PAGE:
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Title: Arabinose substitution effect on xylan rigidity and self-aggregation

Substituted xylans play an important role in the structure and mechanics of the primary cell wall of plants. Arabinoxylans (AX) consist of a xylose backbone substituted with arabinose, while glucuronoarabinoxylans (GAX) also contain glucuronic acid substitutions and ferulic acid esters on some of the arabinoses. Here, we provide a molecular-level description on the dependence of xylan conformational, self-aggregation properties and binding to cellulose on the degree of arabinose substitution. Molecular dynamics simulations reveal fully solubilized xylans with a low degree of arabinose substitution (lsAX) to be stiffer than their highly substituted (hsAX) counterparts. Small-angle neutron scattering experiments indicate that both wild-type hsAX and debranched lsAX form macromolecular networks that are penetrated by water. In those networks, lsAX are more folded and entangled than hsAX chains. Increased conformational entropy upon network formation for hsAX contributes to AX loss of solubility upon debranching. Furthermore, simulations show the intermolecular contacts to cellulose are not affected by arabinose substitution (within the margin of error). Ferulic acid is the GAX moiety found here to bind to cellulose most strongly, suggesting it may play an anchoring role to strengthen GAX-cellulose interactions. The above results suggest highly substituted GAX acts as a spacer, keeping cellulose microfibrils apart,more » whereas low substitution GAX is more localized in plant cell walls and promotes cellulose bundling.« less
Authors:
ORCiD logo [1] ;  [1] ; ORCiD logo [1] ;  [2] ;  [3] ;  [2] ;  [2] ;  [2] ;  [4] ;  [2] ; ORCiD logo [1] ; ORCiD logo [1]
  1. Oak Ridge National Lab. (ORNL), Oak Ridge, TN (United States)
  2. Pennsylvania State Univ., University Park, PA (United States)
  3. New York City College of Technology, New York, NY (United States)
  4. Univ. of Texas at El Paso, El Paso, TX (United States)
Publication Date:
Grant/Contract Number:
AC05-00OR22725
Type:
Accepted Manuscript
Journal Name:
Cellulose
Additional Journal Information:
Journal Volume: 26; Journal Issue: 4; Journal ID: ISSN 0969-0239
Publisher:
Springer
Research Org:
Oak Ridge National Lab. (ORNL), Oak Ridge, TN (United States)
Sponsoring Org:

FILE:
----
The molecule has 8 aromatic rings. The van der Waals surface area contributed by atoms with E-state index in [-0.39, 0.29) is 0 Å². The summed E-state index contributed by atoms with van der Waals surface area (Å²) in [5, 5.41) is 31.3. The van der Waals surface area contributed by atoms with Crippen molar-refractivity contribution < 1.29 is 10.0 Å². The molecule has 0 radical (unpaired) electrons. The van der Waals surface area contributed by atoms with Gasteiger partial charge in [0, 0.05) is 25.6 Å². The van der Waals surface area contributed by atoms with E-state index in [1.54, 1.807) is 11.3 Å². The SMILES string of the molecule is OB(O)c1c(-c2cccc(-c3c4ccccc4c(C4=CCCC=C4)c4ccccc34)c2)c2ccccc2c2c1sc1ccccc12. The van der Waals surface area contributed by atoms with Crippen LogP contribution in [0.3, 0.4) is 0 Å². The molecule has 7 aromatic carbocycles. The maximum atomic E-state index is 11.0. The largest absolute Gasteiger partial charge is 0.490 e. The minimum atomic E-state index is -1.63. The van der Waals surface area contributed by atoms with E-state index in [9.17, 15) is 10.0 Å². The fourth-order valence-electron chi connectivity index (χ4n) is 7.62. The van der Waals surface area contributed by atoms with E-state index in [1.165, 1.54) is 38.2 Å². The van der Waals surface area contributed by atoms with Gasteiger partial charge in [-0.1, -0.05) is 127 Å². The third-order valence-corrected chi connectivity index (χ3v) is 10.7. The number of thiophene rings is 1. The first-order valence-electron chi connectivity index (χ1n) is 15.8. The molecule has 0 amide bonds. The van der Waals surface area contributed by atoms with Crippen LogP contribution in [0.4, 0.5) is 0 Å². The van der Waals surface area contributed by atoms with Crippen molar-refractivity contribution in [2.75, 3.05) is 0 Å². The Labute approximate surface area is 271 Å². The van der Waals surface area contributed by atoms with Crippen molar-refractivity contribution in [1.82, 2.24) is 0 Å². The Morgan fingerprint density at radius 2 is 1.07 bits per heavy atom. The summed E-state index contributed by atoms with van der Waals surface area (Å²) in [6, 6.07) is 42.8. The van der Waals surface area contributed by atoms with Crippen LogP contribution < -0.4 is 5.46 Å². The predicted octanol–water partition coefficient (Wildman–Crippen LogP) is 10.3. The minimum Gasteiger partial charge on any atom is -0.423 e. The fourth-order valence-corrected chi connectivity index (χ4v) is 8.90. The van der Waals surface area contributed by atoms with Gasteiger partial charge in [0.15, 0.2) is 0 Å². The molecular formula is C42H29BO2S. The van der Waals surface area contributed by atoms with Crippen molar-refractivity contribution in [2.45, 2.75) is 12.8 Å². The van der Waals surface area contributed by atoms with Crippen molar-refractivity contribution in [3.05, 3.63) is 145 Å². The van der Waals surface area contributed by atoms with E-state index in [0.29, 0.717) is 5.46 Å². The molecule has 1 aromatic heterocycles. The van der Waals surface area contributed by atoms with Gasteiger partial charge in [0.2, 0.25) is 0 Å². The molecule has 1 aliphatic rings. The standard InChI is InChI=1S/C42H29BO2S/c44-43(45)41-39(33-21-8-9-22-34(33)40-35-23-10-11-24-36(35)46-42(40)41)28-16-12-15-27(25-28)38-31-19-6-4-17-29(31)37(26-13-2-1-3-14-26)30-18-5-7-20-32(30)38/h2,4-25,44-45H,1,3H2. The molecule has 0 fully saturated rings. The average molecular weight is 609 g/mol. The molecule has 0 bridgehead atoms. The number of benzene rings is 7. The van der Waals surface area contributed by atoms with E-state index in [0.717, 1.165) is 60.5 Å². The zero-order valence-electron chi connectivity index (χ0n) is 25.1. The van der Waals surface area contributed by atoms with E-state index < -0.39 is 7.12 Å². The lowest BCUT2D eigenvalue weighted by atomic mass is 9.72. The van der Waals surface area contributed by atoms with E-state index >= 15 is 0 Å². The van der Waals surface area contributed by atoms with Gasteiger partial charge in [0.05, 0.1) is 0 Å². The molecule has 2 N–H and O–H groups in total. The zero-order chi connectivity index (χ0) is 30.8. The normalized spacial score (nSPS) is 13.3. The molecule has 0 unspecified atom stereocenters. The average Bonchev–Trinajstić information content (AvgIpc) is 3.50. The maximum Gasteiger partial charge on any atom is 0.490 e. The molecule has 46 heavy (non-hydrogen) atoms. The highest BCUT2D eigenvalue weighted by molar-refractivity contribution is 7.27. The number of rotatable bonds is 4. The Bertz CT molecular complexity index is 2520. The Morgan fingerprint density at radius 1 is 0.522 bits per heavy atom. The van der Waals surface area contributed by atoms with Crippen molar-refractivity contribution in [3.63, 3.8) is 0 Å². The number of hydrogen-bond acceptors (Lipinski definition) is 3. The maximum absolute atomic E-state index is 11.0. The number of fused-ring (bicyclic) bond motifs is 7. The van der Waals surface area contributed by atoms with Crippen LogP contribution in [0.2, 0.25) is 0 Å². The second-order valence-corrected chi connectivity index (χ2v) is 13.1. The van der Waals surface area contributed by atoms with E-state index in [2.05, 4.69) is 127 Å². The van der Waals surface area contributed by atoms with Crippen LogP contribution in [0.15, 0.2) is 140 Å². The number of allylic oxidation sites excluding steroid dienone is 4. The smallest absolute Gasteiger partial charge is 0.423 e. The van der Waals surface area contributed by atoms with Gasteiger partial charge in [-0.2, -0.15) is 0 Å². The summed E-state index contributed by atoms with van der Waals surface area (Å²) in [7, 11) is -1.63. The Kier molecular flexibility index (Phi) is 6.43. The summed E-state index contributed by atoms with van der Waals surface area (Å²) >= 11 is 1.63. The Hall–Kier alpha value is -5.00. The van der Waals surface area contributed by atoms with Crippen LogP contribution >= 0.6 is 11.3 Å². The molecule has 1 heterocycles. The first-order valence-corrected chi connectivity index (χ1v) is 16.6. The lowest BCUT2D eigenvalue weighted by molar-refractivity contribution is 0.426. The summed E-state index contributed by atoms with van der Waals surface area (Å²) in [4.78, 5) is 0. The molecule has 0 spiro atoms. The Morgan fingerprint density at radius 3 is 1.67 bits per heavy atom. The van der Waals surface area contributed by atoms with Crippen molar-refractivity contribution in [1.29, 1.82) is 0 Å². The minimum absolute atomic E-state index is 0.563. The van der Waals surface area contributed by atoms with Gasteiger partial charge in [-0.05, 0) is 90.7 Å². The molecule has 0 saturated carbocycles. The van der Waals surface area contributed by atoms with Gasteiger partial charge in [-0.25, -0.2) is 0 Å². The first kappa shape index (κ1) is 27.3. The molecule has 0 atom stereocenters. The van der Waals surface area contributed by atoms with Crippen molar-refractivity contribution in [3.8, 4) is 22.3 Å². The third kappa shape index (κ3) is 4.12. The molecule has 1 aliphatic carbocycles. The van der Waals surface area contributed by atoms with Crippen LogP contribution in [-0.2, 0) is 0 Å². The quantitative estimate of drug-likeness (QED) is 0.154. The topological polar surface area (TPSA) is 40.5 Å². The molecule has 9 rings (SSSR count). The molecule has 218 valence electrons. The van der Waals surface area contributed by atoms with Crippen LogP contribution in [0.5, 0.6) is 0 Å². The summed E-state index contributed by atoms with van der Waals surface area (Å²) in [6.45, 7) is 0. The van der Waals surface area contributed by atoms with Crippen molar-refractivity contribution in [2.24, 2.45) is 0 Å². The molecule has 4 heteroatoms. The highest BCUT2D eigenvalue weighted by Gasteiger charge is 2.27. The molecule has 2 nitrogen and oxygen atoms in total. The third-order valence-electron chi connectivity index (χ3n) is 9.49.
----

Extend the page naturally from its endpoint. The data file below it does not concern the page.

USDOE
Country of Publication:
United States
Language:
English
Subject:
59 BASIC BIOLOGICAL SCIENCES; Plant cell wall; Xylan; Molecular simulation; Neutron scattering
OSTI Identifier:
1502603

Shrestha, Utsab R., Smith, Sydney, Pingali, Sai Venkatesh, Yang, Hui, Zahran, Mai, Breunig, Lloyd, Wilson, Liza A., Kowali, Margaret, Kubicki, James D., Cosgrove, Daniel J., O’Neill, Hugh M., and Petridis, Loukas. Arabinose substitution effect on xylan rigidity and self-aggregation. United States: N. p., Web. doi:10.1007/s10570-018-2202-8.
Shrestha, Utsab R., Smith, Sydney, Pingali, Sai Venkatesh, Yang, Hui, Zahran, Mai, Breunig, Lloyd, Wilson, Liza A., Kowali, Margaret, Kubicki, James D., Cosgrove, Daniel J., O’Neill, Hugh M., & Petridis, Loukas. Arabinose substitution effect on xylan rigidity and self-aggregation. United States. doi:10.1007/s10570-018-2202-8.
Shrestha, Utsab R., Smith, Sydney, Pingali, Sai Venkatesh, Yang, Hui, Zahran, Mai, Breunig, Lloyd, Wilson, Liza A., Kowali, Margaret, Kubicki, James D., Cosgrove, Daniel J., O’Neill, Hugh M., and Petridis, Loukas. 2019. "Arabinose substitution effect on xylan rigidity and self-aggregation". United States. doi:10.1007/s10570-018-2202-8.
@article{osti_1502603,
title = {Arabinose substitution effect on xylan rigidity and self-aggregation},
author = {Shrestha, Utsab R. and Smith, Sydney and Pingali, Sai Venkatesh and Yang, Hui and Zahran, Mai and Breunig, Lloyd and Wilson, Liza A. and Kowali, Margaret and Kubicki, James D. and Cosgrove, Daniel J. and O’Neill, Hugh M. and Petridis, Loukas},
abstractNote = {Substituted xylans play an important role in the structure and mechanics of the primary cell wall of plants. Arabinoxylans (AX) consist of a xylose backbone substituted with arabinose, while glucuronoarabinoxylans (GAX) also contain glucuronic acid substitutions and ferulic acid esters on some of the arabinoses. Here, we provide a molecular-level description on the dependence of xylan conformational, self-aggregation properties and binding to cellulose on the degree of arabinose substitution. Molecular dynamics simulations reveal fully solubilized xylans with a low degree of arabinose substitution (lsAX) to be stiffer than their highly substituted (hsAX) counterparts. Small-angle neutron scattering experiments indicate that both wild-type hsAX and debranched lsAX form macromolecular networks that are penetrated by water. In those networks, lsAX are more folded and entangled than hsAX chains. Increased conformational entropy upon network formation for hsAX contributes to AX loss of solubility upon debranching. Furthermore, simulations show the intermolecular contacts to cellulose are not affected by arabinose substitution (within the margin of error). Ferulic acid is the GAX moiety found here to bind to cellulose most strongly, suggesting it may play an anchoring role to strengthen GAX-cellulose interactions. The above results suggest highly substituted GAX acts as a spacer, keeping cellulose microfibrils apart, whereas low substitution GAX is more localized in plant cell walls and promotes cellulose bundling.},
doi = {10.1007/s10570-018-2202-8},
journal = {Cellulose},
number = 4,
volume = 26,
place = {United States},
year = {2019},
month = {1}
}

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